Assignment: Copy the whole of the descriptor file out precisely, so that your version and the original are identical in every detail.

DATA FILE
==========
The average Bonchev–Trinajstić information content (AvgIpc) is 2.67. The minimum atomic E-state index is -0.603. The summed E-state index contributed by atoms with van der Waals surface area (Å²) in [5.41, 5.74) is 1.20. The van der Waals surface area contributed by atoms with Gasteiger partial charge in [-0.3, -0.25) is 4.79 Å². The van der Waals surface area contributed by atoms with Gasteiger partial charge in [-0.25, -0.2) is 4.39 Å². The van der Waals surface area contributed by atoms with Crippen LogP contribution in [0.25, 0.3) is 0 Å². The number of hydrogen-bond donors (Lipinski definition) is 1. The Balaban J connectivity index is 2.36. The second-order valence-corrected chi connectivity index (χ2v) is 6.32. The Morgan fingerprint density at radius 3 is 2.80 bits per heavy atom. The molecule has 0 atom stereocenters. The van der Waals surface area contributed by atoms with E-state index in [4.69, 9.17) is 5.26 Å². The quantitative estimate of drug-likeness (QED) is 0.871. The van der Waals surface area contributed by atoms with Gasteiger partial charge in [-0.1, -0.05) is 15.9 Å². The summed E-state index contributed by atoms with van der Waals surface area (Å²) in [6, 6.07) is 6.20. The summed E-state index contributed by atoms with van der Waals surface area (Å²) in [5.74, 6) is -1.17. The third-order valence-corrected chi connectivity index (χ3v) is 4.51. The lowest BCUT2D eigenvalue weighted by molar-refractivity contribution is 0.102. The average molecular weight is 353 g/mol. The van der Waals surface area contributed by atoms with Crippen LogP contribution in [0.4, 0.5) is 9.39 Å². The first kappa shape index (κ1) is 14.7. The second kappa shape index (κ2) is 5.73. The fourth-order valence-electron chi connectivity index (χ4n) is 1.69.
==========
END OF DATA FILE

The average Bonchev–Trinajstić information content (AvgIpc) is 2.67. The minimum atomic E-state index is -0.603. The summed E-state index contributed by atoms with van der Waals surface area (Å²) in [5.41, 5.74) is 1.20. The van der Waals surface area contributed by atoms with Gasteiger partial charge in [-0.3, -0.25) is 4.79 Å². The van der Waals surface area contributed by atoms with Gasteiger partial charge in [-0.25, -0.2) is 4.39 Å². The van der Waals surface area contributed by atoms with Crippen LogP contribution in [0.25, 0.3) is 0 Å². The number of hydrogen-bond donors (Lipinski definition) is 1. The Balaban J connectivity index is 2.36. The second-order valence-corrected chi connectivity index (χ2v) is 6.32. The Morgan fingerprint density at radius 3 is 2.80 bits per heavy atom. The molecule has 0 atom stereocenters. The van der Waals surface area contributed by atoms with E-state index in [4.69, 9.17) is 5.26 Å². The quantitative estimate of drug-likeness (QED) is 0.871. The van der Waals surface area contributed by atoms with Gasteiger partial charge in [-0.1, -0.05) is 15.9 Å². The summed E-state index contributed by atoms with van der Waals surface area (Å²) in [6, 6.07) is 6.20. The summed E-state index contributed by atoms with van der Waals surface area (Å²) in [5.74, 6) is -1.17. The third-order valence-corrected chi connectivity index (χ3v) is 4.51. The lowest BCUT2D eigenvalue weighted by molar-refractivity contribution is 0.102. The average molecular weight is 353 g/mol. The van der Waals surface area contributed by atoms with Crippen LogP contribution in [0.4, 0.5) is 9.39 Å². The first kappa shape index (κ1) is 14.7. The second kappa shape index (κ2) is 5.73. The fourth-order valence-electron chi connectivity index (χ4n) is 1.69.